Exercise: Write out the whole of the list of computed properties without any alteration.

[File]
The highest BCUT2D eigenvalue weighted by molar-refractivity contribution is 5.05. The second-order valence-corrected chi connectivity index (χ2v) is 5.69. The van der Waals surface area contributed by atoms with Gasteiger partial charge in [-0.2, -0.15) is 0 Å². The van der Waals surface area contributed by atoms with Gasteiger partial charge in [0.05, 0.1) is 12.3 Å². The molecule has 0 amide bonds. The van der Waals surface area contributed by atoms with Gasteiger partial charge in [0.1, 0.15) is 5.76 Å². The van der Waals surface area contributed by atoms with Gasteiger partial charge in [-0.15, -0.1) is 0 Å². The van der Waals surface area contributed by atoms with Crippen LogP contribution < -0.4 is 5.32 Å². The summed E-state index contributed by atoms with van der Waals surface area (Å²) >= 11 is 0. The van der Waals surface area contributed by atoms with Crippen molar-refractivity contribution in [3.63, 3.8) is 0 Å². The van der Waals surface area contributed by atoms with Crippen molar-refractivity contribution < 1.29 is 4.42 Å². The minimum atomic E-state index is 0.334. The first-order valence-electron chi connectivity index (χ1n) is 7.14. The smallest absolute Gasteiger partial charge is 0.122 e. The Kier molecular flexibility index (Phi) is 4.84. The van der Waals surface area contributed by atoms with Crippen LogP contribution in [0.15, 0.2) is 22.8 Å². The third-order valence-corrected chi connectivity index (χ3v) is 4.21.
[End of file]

The highest BCUT2D eigenvalue weighted by molar-refractivity contribution is 5.05. The second-order valence-corrected chi connectivity index (χ2v) is 5.69. The van der Waals surface area contributed by atoms with Gasteiger partial charge in [-0.2, -0.15) is 0 Å². The van der Waals surface area contributed by atoms with Gasteiger partial charge in [0.05, 0.1) is 12.3 Å². The molecule has 0 amide bonds. The van der Waals surface area contributed by atoms with Gasteiger partial charge in [0.1, 0.15) is 5.76 Å². The van der Waals surface area contributed by atoms with Gasteiger partial charge in [-0.15, -0.1) is 0 Å². The van der Waals surface area contributed by atoms with Crippen LogP contribution < -0.4 is 5.32 Å². The summed E-state index contributed by atoms with van der Waals surface area (Å²) >= 11 is 0. The van der Waals surface area contributed by atoms with Crippen molar-refractivity contribution in [3.63, 3.8) is 0 Å². The van der Waals surface area contributed by atoms with Crippen molar-refractivity contribution < 1.29 is 4.42 Å². The minimum atomic E-state index is 0.334. The first-order valence-electron chi connectivity index (χ1n) is 7.14. The smallest absolute Gasteiger partial charge is 0.122 e. The Kier molecular flexibility index (Phi) is 4.84. The van der Waals surface area contributed by atoms with Crippen LogP contribution in [0.15, 0.2) is 22.8 Å². The third-order valence-corrected chi connectivity index (χ3v) is 4.21.